The tyranny of bureaucracy
Saint Paul noted some 2,000 years ago that the root of all evil is the love of money. A corollary of that prescription might be that the root of all tyranny is the love of other people’s money.
It would seem that the power to tax and spend is a lure to potential tyrants as much as putrefying carrion is to bare-toothed scavengers. Other people’s money allows any politician to convert the public’s own love of filthy lucre into a power base of potential voters. With enough money to dole out of the public treasury, even the most disreputable officeholder can earn the esteem of those on the receiving end of his or her beneficence, thus cementing power and inviting corruption.
I have written before about the warning of Alexis de Tocqueville, the French philosopher, about the danger that would befall American democracy as it grew from its origins of rugged individualism to the inevitable day when the government would grow strong enough to first provide for every individual’s needs and then later tell them just what those needs are. >>>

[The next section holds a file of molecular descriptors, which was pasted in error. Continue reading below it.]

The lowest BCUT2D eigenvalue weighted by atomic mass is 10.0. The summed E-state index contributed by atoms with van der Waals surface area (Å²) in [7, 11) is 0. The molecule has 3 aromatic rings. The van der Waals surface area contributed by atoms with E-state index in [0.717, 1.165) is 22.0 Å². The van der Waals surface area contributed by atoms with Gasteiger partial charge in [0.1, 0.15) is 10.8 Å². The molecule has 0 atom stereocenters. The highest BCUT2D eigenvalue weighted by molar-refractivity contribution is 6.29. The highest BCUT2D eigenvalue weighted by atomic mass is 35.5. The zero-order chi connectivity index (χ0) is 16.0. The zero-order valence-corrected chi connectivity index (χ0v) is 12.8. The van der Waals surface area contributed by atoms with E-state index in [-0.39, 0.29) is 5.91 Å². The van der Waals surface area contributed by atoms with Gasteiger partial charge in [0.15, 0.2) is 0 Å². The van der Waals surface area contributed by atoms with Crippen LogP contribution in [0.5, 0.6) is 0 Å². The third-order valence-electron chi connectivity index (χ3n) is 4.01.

No wonder the Tea Party, with its insistence on turning off the federal spigot, is being painted by progressives as a danger to the national well-being. The national well-being, after all, is a state of stuporific addiction to entitlements and congressionally approved benefits spooned out by thousands of federal bureaus and agencies that prove their worth by keeping the populace in what de Tocqueville called “perpetual childhood.”
This role of government as “the sole agent and the only arbiter of [the people’s] happiness” is nothing new, though Obamacare has pushed it to a new level. >>>
If we ARE the economic engine of the world, we are permanently stuck in first gear, thanks to the crush of regulations, mandates and red tape that Congress has imposed on business. And if we ARE the champion of freedom, it is the freedom to do what we are told to do by the federal government or else pay a fine, tax or penalty (or whatever Justice Roberts decides to call it this time). >>>
We have indeed at last reached the era prophesied by that long-ago editorial writer, who worried about a bureaucracy that would “supervise every conceivable activity from the cradle to the grave” — and would be able to do so in perpetuity thanks to “the passive acquiescence of the great majority that permits the condition to exist without serious protest.”
To paraphrase Edmund Burke, “The only thing necessary for tyranny to prevail is for good men to do nothing.”